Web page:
Checklist to improve your user experience

Whether you are in charge of a software development, a mobile application (iOS or Android), an external or internal website, you must constantly improve the value you deliver to your users and customers.

And when it comes to user experience (UX) improvement, it can be hard to handle all the necessary steps and issues to care about at the same time. That’s why we have created a checklist with the 10 most important items to get you started. Of course, this list should be adapted to your situation.

In the coming weeks and months we will be sharing articles to help you develop these different items.

The 10 items to get started



I keep in mind that user experience improvement is an iterative process. That’s why I review the next points regularly.

And of course, it’s not enough to care about the user experience and interface once a year. You need to integrate it within your daily basis working process. 


I learn about the subject, attend training sessions and monitor the market and developments.

There are many sources: LinkedIn, the Nielsen Norman Group blog, Twitter, UXmatters… Just read our blog post about it!


I involve all stakeholders: UX designers, Product Manager, Marketing team…

Successful user experience improvement will require many skills to address all aspects and that is why involving everyone early on is often a good idea.


I adopt a user-centered approach in my organization.

While there is no magic organization, there are bound to be processes you can employ because it’s all about culture.


I learn about my users and create personas.

Who are your users? Can you summarize their portraits in a few types? By answering these questions, you will be able to direct your research in the right direction.


I studied my direct and indirect competitors.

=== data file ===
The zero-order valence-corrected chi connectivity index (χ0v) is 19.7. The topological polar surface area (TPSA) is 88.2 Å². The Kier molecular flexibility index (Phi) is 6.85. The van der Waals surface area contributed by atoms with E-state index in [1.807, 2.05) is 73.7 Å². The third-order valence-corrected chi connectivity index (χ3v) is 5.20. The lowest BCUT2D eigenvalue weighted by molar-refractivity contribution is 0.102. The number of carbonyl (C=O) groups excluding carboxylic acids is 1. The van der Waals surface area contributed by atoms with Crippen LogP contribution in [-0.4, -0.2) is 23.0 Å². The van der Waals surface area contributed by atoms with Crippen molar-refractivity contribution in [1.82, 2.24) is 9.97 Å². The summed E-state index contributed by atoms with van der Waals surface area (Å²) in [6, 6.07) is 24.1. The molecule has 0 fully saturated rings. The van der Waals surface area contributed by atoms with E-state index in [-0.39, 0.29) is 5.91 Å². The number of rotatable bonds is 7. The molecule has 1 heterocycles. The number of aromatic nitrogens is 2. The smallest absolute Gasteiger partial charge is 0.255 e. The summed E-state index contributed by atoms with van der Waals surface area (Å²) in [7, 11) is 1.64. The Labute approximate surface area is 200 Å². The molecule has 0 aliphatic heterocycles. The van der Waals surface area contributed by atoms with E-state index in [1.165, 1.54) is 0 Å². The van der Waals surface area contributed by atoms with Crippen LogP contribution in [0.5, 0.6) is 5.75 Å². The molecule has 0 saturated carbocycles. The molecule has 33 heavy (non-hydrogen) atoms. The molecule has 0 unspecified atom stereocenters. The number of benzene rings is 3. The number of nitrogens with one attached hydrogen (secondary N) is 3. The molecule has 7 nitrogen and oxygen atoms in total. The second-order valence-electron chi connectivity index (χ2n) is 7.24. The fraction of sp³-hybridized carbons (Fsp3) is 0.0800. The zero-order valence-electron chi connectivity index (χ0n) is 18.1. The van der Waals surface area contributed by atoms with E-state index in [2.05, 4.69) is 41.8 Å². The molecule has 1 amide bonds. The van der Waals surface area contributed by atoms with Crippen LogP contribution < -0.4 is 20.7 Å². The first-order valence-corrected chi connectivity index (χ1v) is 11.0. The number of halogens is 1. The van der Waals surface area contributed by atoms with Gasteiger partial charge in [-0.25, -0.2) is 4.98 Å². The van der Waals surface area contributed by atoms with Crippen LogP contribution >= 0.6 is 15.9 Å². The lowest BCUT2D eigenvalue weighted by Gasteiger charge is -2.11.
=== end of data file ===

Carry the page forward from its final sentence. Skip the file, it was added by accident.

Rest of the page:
You are rarely alone in your market and your users/customers compare you to your competitors. That’s why it’s always important to try to do better or differently.


I collect and analyze the feedback from my current users.

Who better than the user to give you feedback on the positive and negative aspects of your solution? This method will at least lift the pain they are experiencing.


I run an analysis of my user journey: number of steps, duration, etc.

Metrics are good indicators for comparing multiple paths to each other, whether they are from different users or sources.


I objectively evaluate the quality of my user interface (UI): colorimetry, contrasts, etc.

By looking at measurable, standardized elements, we avoid discussions about everyone’s tastes.


I draw conclusions from this learning to direct my decisions, improvements and new features.

Information is useless if it is not transformed into learning.

Download our document to use the checklist

🛎️ Note: before using this document, you have to duplicate it on your Google Drive.

Just go on “File > Make a copy” or download it as a PDF file.

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